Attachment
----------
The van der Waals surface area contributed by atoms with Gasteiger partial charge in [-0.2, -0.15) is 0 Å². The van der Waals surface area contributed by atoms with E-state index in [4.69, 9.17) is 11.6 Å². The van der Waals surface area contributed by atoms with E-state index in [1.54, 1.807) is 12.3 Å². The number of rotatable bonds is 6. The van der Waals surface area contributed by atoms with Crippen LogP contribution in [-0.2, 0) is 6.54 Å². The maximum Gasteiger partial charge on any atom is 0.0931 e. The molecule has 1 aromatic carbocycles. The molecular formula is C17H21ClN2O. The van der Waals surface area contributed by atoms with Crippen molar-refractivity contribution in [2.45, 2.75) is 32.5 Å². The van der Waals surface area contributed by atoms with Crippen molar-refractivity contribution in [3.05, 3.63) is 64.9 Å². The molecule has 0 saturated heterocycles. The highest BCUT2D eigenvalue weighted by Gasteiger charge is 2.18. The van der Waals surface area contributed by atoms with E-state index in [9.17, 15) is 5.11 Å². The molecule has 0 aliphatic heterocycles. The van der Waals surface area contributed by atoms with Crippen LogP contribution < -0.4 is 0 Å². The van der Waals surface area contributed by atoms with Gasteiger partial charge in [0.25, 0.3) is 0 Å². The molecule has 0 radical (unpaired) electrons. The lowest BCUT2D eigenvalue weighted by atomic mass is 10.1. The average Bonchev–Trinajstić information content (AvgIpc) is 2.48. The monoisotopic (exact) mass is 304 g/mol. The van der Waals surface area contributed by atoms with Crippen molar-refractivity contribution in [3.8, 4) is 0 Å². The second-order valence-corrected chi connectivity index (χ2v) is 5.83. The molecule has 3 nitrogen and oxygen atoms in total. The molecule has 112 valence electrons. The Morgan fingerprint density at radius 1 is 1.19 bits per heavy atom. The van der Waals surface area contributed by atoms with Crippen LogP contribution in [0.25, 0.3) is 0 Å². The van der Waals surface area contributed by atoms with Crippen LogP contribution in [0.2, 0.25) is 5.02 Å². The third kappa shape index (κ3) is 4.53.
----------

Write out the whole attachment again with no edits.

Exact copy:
The van der Waals surface area contributed by atoms with Gasteiger partial charge in [-0.2, -0.15) is 0 Å². The van der Waals surface area contributed by atoms with E-state index in [4.69, 9.17) is 11.6 Å². The van der Waals surface area contributed by atoms with E-state index in [1.54, 1.807) is 12.3 Å². The number of rotatable bonds is 6. The van der Waals surface area contributed by atoms with Crippen LogP contribution in [-0.2, 0) is 6.54 Å². The maximum Gasteiger partial charge on any atom is 0.0931 e. The molecule has 1 aromatic carbocycles. The molecular formula is C17H21ClN2O. The van der Waals surface area contributed by atoms with Crippen molar-refractivity contribution in [2.45, 2.75) is 32.5 Å². The van der Waals surface area contributed by atoms with Crippen molar-refractivity contribution in [3.05, 3.63) is 64.9 Å². The molecule has 0 saturated heterocycles. The highest BCUT2D eigenvalue weighted by Gasteiger charge is 2.18. The van der Waals surface area contributed by atoms with E-state index in [9.17, 15) is 5.11 Å². The molecule has 0 aliphatic heterocycles. The van der Waals surface area contributed by atoms with Crippen LogP contribution < -0.4 is 0 Å². The van der Waals surface area contributed by atoms with Gasteiger partial charge in [0.25, 0.3) is 0 Å². The molecule has 0 radical (unpaired) electrons. The lowest BCUT2D eigenvalue weighted by atomic mass is 10.1. The average Bonchev–Trinajstić information content (AvgIpc) is 2.48. The monoisotopic (exact) mass is 304 g/mol. The van der Waals surface area contributed by atoms with Crippen molar-refractivity contribution in [3.8, 4) is 0 Å². The second-order valence-corrected chi connectivity index (χ2v) is 5.83. The molecule has 3 nitrogen and oxygen atoms in total. The molecule has 112 valence electrons. The Morgan fingerprint density at radius 1 is 1.19 bits per heavy atom. The van der Waals surface area contributed by atoms with Crippen LogP contribution in [0.25, 0.3) is 0 Å². The van der Waals surface area contributed by atoms with Crippen LogP contribution in [0.2, 0.25) is 5.02 Å². The third kappa shape index (κ3) is 4.53.